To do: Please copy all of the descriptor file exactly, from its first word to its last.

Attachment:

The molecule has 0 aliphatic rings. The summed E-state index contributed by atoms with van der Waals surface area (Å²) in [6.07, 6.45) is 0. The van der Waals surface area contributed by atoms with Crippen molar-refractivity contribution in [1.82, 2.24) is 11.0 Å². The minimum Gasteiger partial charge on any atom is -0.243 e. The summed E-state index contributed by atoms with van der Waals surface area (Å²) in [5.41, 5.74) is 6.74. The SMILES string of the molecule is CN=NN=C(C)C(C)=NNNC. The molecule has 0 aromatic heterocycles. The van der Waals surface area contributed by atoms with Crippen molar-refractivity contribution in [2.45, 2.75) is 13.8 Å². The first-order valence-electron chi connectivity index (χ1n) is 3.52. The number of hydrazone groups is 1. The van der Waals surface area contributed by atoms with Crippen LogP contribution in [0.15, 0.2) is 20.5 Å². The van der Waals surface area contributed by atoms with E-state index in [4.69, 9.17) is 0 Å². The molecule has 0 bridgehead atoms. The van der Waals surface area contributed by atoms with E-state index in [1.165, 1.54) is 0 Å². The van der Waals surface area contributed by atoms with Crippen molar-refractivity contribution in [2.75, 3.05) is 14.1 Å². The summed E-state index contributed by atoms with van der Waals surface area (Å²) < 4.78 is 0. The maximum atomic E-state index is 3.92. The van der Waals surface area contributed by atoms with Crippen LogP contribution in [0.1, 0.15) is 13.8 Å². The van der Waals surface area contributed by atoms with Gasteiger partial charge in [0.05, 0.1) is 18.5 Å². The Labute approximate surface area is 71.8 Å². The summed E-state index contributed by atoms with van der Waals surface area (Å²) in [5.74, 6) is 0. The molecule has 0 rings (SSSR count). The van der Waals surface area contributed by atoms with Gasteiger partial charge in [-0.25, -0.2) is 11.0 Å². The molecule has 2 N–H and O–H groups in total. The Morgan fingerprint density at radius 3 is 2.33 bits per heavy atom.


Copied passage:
The molecule has 0 aliphatic rings. The summed E-state index contributed by atoms with van der Waals surface area (Å²) in [6.07, 6.45) is 0. The van der Waals surface area contributed by atoms with Crippen molar-refractivity contribution in [1.82, 2.24) is 11.0 Å². The minimum Gasteiger partial charge on any atom is -0.243 e. The summed E-state index contributed by atoms with van der Waals surface area (Å²) in [5.41, 5.74) is 6.74. The SMILES string of the molecule is CN=NN=C(C)C(C)=NNNC. The molecule has 0 aromatic heterocycles. The van der Waals surface area contributed by atoms with Crippen molar-refractivity contribution in [2.45, 2.75) is 13.8 Å². The first-order valence-electron chi connectivity index (χ1n) is 3.52. The number of hydrazone groups is 1. The van der Waals surface area contributed by atoms with Crippen LogP contribution in [0.15, 0.2) is 20.5 Å². The van der Waals surface area contributed by atoms with E-state index in [4.69, 9.17) is 0 Å². The molecule has 0 bridgehead atoms. The van der Waals surface area contributed by atoms with E-state index in [1.165, 1.54) is 0 Å². The van der Waals surface area contributed by atoms with Crippen molar-refractivity contribution in [2.75, 3.05) is 14.1 Å². The summed E-state index contributed by atoms with van der Waals surface area (Å²) < 4.78 is 0. The maximum atomic E-state index is 3.92. The van der Waals surface area contributed by atoms with Crippen LogP contribution in [0.1, 0.15) is 13.8 Å². The van der Waals surface area contributed by atoms with Gasteiger partial charge in [0.05, 0.1) is 18.5 Å². The Labute approximate surface area is 71.8 Å². The summed E-state index contributed by atoms with van der Waals surface area (Å²) in [5.74, 6) is 0. The molecule has 0 rings (SSSR count). The van der Waals surface area contributed by atoms with Gasteiger partial charge in [-0.25, -0.2) is 11.0 Å². The molecule has 2 N–H and O–H groups in total. The Morgan fingerprint density at radius 3 is 2.33 bits per heavy atom.